Privacy Privation: Searching for a New Data Culture
Given how organizations harvest data from our online activities like there’s no tomorrow, you would think that privacy concerns are a thing of the past. That’s not the case: how personal information is handled remains a contentious area that is far from resolved.
As an industry insider, Mitchell Merowitz says there’s a way that this tension point can be eased, but only if organizations accept and address the bigger picture.
“People are talking about privacy and data but, at the same time, they either don’t understand it or are not taking accountability for it,” says Merowitz, vice-president of corporate affairs at LoyaltyOne, a firm that designs and implements coalition loyalty programs, customer analytics, and loyalty services for global clients.
Merowitz knows about privacy. In addition to being responsible for corporate reputation and regulatory and legislative affairs, he spends a good deal of time on global privacy practices, overseeing the company’s database governance and international consumer privacy and data protection policies.
As far as Merowitz is concerned, organizations need to transform the way they think about privacy and data. “The way we do that is by focusing on culture,” he told attendees at a culture of analytics conference organized by the Scotiabank Centre for Customer Analytics at Smith School of Business.
One of the first ways to bring about this change is by altering the domain in which data resides. “Today, privacy or data is in the hands of a privacy office, an IT office, a legal office, a risk management office, or a compliance office,” he says. “But we as privacy stakeholders made a mistake by allowing this to happen.”
Privacy is not only a business imperative, Merowitz says, but a social imperative as well. He says data leadership should be vested in C-Suite executives who are directly accountable to internal and external stakeholders. His rationale is simple: this governance model would better resonate with individuals and marketplaces, and essentially re-frame data privacy in aspirational terms rather than a matter of compliance or risk.
“If we transitioned from a protective and defensive environment and we talked about data and privacy in such a way as to further individual interests, societal goals, and objectives, we’ll take individual accountability and interest in data to the next level. We need to think proactively and positively.”
Merowitz outlines three additional principles that should be at the core of a new and sustainable approach to customer data privacy.
Discussing the concept of ownership tends to upset businesspeople, says Merowitz, but it is a critical topic for the good of our collective future.
Around the world, consumers are pushing back and affirming that they own their data. “(They’re saying) I may have given an organization consent to use it, but the data is mine. It’s about time that organizations around the globe recognize this.”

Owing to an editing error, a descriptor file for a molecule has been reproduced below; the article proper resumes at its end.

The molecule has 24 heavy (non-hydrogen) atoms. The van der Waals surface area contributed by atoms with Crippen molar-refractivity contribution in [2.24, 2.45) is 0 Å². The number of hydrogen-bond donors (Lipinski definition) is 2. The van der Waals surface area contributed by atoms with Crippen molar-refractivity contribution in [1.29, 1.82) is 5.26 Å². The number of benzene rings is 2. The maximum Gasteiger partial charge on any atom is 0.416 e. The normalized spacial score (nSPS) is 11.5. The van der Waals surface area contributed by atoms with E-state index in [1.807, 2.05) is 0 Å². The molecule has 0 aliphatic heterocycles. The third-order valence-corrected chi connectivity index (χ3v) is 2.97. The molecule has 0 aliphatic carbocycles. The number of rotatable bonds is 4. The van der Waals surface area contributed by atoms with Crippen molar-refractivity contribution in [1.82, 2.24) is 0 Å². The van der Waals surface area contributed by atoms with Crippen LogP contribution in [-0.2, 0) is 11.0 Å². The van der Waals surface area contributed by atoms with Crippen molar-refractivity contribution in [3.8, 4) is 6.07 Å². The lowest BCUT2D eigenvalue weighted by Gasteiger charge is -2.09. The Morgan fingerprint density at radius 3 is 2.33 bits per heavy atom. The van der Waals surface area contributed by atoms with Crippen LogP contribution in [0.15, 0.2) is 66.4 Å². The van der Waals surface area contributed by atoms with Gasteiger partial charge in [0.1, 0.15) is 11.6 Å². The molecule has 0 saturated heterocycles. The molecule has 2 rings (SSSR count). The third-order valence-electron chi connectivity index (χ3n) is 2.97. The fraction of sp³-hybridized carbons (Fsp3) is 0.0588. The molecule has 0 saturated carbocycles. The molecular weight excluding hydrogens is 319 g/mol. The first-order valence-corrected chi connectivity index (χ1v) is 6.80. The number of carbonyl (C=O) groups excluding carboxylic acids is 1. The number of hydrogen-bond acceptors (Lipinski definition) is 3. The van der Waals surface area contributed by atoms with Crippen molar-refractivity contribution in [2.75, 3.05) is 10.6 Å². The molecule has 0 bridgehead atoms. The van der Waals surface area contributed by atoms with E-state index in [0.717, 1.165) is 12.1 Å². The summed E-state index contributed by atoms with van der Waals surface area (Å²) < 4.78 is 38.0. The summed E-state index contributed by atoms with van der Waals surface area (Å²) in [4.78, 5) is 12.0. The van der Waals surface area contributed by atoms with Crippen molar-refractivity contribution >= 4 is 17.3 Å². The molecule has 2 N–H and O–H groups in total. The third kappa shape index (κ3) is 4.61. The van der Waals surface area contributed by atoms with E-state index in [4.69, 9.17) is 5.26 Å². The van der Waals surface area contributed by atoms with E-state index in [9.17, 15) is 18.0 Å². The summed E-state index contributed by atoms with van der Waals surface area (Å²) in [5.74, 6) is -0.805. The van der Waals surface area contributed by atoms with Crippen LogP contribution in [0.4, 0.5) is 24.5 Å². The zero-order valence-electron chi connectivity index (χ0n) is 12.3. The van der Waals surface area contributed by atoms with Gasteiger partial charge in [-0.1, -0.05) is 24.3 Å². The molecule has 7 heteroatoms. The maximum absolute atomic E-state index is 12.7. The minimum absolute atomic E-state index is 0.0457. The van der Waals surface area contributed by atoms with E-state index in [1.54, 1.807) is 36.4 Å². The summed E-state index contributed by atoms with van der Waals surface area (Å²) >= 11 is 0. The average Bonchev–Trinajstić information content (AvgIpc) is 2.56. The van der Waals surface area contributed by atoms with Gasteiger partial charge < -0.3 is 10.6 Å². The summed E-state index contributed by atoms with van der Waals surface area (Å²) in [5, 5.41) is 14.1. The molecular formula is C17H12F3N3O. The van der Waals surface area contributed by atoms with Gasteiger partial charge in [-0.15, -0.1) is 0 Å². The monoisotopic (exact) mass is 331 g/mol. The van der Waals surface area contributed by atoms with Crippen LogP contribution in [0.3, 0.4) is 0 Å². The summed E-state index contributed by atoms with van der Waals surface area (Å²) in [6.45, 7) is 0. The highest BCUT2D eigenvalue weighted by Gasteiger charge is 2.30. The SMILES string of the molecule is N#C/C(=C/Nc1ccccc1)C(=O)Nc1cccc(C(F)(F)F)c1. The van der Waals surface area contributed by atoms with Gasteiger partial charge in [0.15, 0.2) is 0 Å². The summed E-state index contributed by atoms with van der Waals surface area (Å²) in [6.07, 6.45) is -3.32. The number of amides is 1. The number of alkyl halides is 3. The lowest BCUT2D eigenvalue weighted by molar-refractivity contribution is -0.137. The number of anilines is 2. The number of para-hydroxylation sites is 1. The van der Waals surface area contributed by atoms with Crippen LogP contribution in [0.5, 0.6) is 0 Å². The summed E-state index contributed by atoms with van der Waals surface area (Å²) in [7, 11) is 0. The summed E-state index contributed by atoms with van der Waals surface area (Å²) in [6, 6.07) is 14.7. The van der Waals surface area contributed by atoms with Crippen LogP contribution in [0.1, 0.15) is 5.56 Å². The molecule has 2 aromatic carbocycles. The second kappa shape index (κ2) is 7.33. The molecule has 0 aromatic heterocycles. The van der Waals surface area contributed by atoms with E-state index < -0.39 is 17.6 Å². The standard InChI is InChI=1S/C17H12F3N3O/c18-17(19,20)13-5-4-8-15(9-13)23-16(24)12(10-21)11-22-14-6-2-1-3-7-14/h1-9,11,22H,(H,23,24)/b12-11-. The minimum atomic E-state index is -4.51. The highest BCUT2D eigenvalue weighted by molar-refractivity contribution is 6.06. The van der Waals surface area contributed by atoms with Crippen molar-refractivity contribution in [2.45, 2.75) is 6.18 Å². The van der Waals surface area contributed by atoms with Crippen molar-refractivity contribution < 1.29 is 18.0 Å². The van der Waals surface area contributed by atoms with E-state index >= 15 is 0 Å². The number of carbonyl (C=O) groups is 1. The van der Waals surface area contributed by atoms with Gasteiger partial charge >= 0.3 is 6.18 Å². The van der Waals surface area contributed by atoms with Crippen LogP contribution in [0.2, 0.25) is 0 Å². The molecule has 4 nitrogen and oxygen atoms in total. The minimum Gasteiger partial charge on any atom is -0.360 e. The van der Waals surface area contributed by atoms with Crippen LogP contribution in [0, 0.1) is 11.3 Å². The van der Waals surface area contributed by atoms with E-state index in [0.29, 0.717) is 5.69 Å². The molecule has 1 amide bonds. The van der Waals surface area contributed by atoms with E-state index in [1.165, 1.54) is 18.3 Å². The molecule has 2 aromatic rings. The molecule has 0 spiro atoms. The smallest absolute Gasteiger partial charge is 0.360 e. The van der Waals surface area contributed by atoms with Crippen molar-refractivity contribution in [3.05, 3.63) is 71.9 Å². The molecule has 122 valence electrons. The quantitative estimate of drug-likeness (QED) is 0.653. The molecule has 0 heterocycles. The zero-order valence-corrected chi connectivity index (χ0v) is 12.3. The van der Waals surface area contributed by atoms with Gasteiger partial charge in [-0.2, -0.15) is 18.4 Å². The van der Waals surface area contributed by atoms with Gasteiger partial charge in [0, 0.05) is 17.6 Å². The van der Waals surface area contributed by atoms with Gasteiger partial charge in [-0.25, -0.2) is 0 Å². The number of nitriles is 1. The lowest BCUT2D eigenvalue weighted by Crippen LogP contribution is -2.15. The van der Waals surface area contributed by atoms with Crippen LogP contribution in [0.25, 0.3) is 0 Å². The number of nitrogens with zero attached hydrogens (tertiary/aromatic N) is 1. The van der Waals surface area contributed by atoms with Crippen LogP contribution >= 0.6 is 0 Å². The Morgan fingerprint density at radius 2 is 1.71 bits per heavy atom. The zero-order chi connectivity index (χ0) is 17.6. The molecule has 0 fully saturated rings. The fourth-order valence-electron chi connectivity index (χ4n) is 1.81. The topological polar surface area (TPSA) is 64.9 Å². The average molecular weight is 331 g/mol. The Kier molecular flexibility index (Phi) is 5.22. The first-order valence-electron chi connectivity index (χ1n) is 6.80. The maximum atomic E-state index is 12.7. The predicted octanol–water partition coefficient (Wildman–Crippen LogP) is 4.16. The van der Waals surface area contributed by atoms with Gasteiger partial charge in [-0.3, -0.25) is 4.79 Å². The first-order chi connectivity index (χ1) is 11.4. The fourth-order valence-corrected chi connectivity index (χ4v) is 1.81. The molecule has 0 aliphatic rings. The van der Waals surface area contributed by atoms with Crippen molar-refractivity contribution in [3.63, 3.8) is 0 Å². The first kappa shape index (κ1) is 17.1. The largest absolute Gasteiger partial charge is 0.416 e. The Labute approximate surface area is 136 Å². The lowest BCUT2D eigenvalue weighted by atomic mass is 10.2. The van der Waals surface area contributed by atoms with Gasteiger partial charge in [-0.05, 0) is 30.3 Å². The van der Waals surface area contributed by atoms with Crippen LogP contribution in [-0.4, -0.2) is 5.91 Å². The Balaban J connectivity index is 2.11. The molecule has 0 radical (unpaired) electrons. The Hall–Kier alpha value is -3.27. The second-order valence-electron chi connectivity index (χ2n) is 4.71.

In some markets, negative option still remains a preferred approach. This raises the issue: Should companies ask for permission to use data or does the act of posting or sharing data suggest consent?
“Whether it’s implied or expressed is a secondary focus here,” says Merowitz. “What matters is if you have somebody’s permission to use the data.”
Merowitz recalled delivering a speech to a group of chief privacy officers, during which he asked how many of their organizations had expressed consent for the data they regularly use. The answer was only 50 percent.
“In some markets, asking for consent can instill fear in the minds of business groups. It wasn’t that long ago in the Canadian marketplace that expressly asking for permission was taboo.”
Although individuals may be comfortable sharing their data with a company, this does not equate to the company having the right to use the information in any way its managers sees fit. At all times, they should use the data in the agreed upon manner. If they want to use it for a different purpose, the onus is on them to clear it with whomever owns the data.
Individuals want to know, what’s in it for me? If they get something in return, people would more likely be willing to provide data. Merowitz cites a study about payment systems in which 50 percent of Canadians polled said they would provide companies more data in exchange for something of value to them.
This value exchange means that companies must ensure they are offering a win-win scenario.
The bottom line, Merowitz says, is that change must be transformative. All stakeholders need to set aside, or at least moderate, the protective, defensive, and prescriptive nature of the approach to data and its privacy that has evolved today. Data and privacy stand as a governance opportunity but firms must be able to engage in an open and receptive discussion.
— Vanessa Santilli